The General Assembly declared by Act No. 360, 1984, the peach, (Prunus persica,) as the official fruit of the State. South Carolina is the nation's leading peach producer and shipper east of the Mississippi River. South Carolina grows over thirty varieties of peaches and ranks second in fresh peach production in the United States behind California.
Peaches were cultivated in China before written history, and moved to Persia (Iraq) along silk trading routes. The epithet persica denotes Persia, which is where Europeans first obtained peaches. Greeks and especially Romans spread the peach throughout Europe and England starting in 300-400 BC. Peaches came to the new world with explorers of the 16th-17th centuries, with Portuguese introducing it to S. America and Spaniards to N. America (Northern Florida/Georgia coast). Native Americans and settlers distributed the peach across N. America into southern Canada, and it is cultivated in 2/3 of the 48 contiguous states today.
The peach falls into the Prunoideae subfamily of the Rosaceae, often referred to collectively as "stone fruits". The subgenus Amygdalus contains the commercially important peach and almond. In addition, there are four other species closely related to peach: P. davidiana, P. kansuensis, P. ferganensis, and P. mira. The former two species have small fruit resembling peach, but poor eating quality and are used only as rootstocks. P. ferganensis offers the best fruit quality of the four, and is cultivated in the Fergana Valley region of the south central (former) USSR, and in western China. P. mira is a shrub form native to southern Tibet, Nepal, and northern India, where it is infrequently cultivated for its fruit.
There are thousands of peach cultivars worldwide, and far more are cultivated in economic quantities than for apple or pear. One reason for this is the ease with which peaches are bred (unlike apple and pear cultivars which are mostly the result of chance selection, not breeding).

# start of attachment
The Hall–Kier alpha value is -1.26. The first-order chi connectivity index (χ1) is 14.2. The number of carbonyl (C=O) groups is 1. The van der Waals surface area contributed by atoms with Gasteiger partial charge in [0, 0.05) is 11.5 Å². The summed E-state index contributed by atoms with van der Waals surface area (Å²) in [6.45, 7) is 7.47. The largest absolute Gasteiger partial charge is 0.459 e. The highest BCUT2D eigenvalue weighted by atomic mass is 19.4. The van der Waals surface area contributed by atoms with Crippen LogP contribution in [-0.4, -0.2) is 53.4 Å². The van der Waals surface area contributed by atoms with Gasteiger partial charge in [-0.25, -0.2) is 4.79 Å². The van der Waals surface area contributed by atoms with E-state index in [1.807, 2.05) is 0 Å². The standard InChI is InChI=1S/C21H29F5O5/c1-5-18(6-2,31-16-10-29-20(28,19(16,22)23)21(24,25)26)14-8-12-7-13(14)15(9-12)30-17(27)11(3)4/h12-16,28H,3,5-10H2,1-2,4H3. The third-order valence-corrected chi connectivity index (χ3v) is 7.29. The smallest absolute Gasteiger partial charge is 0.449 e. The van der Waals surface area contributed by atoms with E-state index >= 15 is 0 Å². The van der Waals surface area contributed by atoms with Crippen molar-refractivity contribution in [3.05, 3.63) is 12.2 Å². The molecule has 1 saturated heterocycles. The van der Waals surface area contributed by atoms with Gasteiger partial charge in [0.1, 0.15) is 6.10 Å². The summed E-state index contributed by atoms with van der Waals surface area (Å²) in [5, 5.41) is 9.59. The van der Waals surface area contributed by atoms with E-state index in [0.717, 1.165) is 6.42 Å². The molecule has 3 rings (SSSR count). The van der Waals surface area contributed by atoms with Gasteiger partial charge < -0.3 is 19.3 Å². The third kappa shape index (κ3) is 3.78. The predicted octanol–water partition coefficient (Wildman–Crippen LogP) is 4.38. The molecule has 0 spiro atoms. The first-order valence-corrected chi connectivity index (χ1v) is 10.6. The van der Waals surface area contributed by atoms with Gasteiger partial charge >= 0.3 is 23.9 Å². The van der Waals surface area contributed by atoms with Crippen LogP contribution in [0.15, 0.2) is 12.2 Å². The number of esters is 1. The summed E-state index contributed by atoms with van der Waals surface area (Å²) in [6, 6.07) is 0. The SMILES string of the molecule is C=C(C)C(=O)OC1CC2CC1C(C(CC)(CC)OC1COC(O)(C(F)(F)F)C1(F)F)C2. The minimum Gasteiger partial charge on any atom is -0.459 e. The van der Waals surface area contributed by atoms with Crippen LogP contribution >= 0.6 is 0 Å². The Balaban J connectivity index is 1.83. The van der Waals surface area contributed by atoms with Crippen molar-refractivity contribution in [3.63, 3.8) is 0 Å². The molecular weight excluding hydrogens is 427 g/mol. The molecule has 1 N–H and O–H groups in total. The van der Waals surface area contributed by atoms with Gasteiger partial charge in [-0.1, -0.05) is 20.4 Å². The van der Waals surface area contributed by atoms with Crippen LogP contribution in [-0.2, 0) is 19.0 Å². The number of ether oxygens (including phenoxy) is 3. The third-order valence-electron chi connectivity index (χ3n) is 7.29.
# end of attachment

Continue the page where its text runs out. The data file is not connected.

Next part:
A small tree with a spreading canopy, usually 2-3.5 m in cultivation. Trees are short-lived, generally living only 15-20 years, and even less in cultivation (e.g., the average tree life expectancy in Georgia is 8 years).
Leaf: Alternate, simple, lanceolate, serrated, 3 to 6 inches long, often curved along midrib, shiny dark green above, paler below.
Flower: Light pink to carmine, to purplish; 1 inch in diameter. Single locule, single seed inside superior ovary, surrounded by hypanthium. Color of inner surface of hypanthium is indicative of flesh color; whitish-green = white, gold = yellow. Petals can be large and showy, or small and curved on margins. Flowers are borne singly on short peduncles (almost sessile), from lateral buds on 1-yr-old wood; usually 1-2 flower buds/node. Ornamental peaches contain fully double flowers, having many petals and a carnation-like appearance. Colors range from dark pink to white.
Fruit: Fuzzy drupe, 3 inches across, yellow and red, hard, ribbed pit inside encloses the seed, very delicious and juicy, ripens in mid summer.
Twig: New growth is red and green, later turns gray brown, buds are blunt and gray fuzzy, spur shoot present.
Bark: Dark gray, initially smooth with elongated lenticels, later splits and becomes irregularly scaly.
Form: A small tree up to 15 feet with a spreading crown.
The law designating the peach as the official South Carolina state fruit is found in the South Carolina Code of Laws, Title 1, Chapter 1, Article 9, Section 1-1-680.
Title 1 - Administration of the Government
CHAPTER 1 - GENERAL PROVISIONS
ARTICLE 9. STATE EMBLEMS, PLEDGE TO STATE FLAG, OFFICIAL OBSERVANCES
SECTION 1-1-680. Official State fruit.
The peach is the official fruit of the State.
Taxonomic Hierarchy: Peach
Kingdom: Plantae - Plants
Subkingdom: Tracheobionta - Vascular plants
Superdivision: Spermatophyta - Seed plants
Division: Magnoliophyta - Flowering plants
Class: Magnoliopsida - Dicotyledons
Family: Rosaceae - Rose family
Genus; Prunus L. - plum
Species: Prunus persica (L.) Batsch - peach